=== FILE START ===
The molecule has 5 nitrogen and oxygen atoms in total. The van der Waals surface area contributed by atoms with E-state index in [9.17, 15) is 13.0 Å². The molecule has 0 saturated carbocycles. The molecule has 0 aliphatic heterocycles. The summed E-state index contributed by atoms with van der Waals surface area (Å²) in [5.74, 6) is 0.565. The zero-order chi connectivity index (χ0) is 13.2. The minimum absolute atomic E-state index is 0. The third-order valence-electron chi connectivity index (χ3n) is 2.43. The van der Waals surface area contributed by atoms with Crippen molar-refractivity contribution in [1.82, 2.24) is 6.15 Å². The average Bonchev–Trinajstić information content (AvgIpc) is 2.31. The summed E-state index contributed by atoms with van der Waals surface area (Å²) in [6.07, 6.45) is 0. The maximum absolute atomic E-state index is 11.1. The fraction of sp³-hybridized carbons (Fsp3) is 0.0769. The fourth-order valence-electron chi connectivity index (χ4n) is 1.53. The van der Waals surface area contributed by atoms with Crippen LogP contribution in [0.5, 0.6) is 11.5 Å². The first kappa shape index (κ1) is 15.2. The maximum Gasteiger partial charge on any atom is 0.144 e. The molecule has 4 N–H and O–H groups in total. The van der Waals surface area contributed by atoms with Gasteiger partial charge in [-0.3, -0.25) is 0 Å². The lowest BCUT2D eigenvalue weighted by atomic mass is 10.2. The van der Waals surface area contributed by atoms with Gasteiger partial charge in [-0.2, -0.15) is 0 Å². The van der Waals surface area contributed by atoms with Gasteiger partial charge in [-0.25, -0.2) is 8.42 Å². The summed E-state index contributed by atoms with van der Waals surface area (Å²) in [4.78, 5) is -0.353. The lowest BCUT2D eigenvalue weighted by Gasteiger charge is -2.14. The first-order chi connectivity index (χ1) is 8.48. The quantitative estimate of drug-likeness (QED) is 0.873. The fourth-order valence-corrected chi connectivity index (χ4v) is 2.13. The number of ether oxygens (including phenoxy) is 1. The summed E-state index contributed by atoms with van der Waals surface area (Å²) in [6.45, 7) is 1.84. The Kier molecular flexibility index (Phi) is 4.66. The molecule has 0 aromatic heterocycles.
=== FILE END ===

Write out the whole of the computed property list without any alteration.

The molecule has 5 nitrogen and oxygen atoms in total. The van der Waals surface area contributed by atoms with E-state index in [9.17, 15) is 13.0 Å². The molecule has 0 saturated carbocycles. The molecule has 0 aliphatic heterocycles. The summed E-state index contributed by atoms with van der Waals surface area (Å²) in [5.74, 6) is 0.565. The zero-order chi connectivity index (χ0) is 13.2. The minimum absolute atomic E-state index is 0. The third-order valence-electron chi connectivity index (χ3n) is 2.43. The van der Waals surface area contributed by atoms with Crippen molar-refractivity contribution in [1.82, 2.24) is 6.15 Å². The average Bonchev–Trinajstić information content (AvgIpc) is 2.31. The summed E-state index contributed by atoms with van der Waals surface area (Å²) in [6.07, 6.45) is 0. The maximum absolute atomic E-state index is 11.1. The fraction of sp³-hybridized carbons (Fsp3) is 0.0769. The fourth-order valence-electron chi connectivity index (χ4n) is 1.53. The van der Waals surface area contributed by atoms with Crippen LogP contribution in [0.5, 0.6) is 11.5 Å². The first kappa shape index (κ1) is 15.2. The maximum Gasteiger partial charge on any atom is 0.144 e. The molecule has 4 N–H and O–H groups in total. The van der Waals surface area contributed by atoms with Gasteiger partial charge in [-0.3, -0.25) is 0 Å². The lowest BCUT2D eigenvalue weighted by atomic mass is 10.2. The van der Waals surface area contributed by atoms with Gasteiger partial charge in [-0.2, -0.15) is 0 Å². The van der Waals surface area contributed by atoms with Gasteiger partial charge in [-0.25, -0.2) is 8.42 Å². The summed E-state index contributed by atoms with van der Waals surface area (Å²) in [4.78, 5) is -0.353. The lowest BCUT2D eigenvalue weighted by Gasteiger charge is -2.14. The first-order chi connectivity index (χ1) is 8.48. The quantitative estimate of drug-likeness (QED) is 0.873. The fourth-order valence-corrected chi connectivity index (χ4v) is 2.13. The number of ether oxygens (including phenoxy) is 1. The summed E-state index contributed by atoms with van der Waals surface area (Å²) in [6.45, 7) is 1.84. The Kier molecular flexibility index (Phi) is 4.66. The molecule has 0 aromatic heterocycles.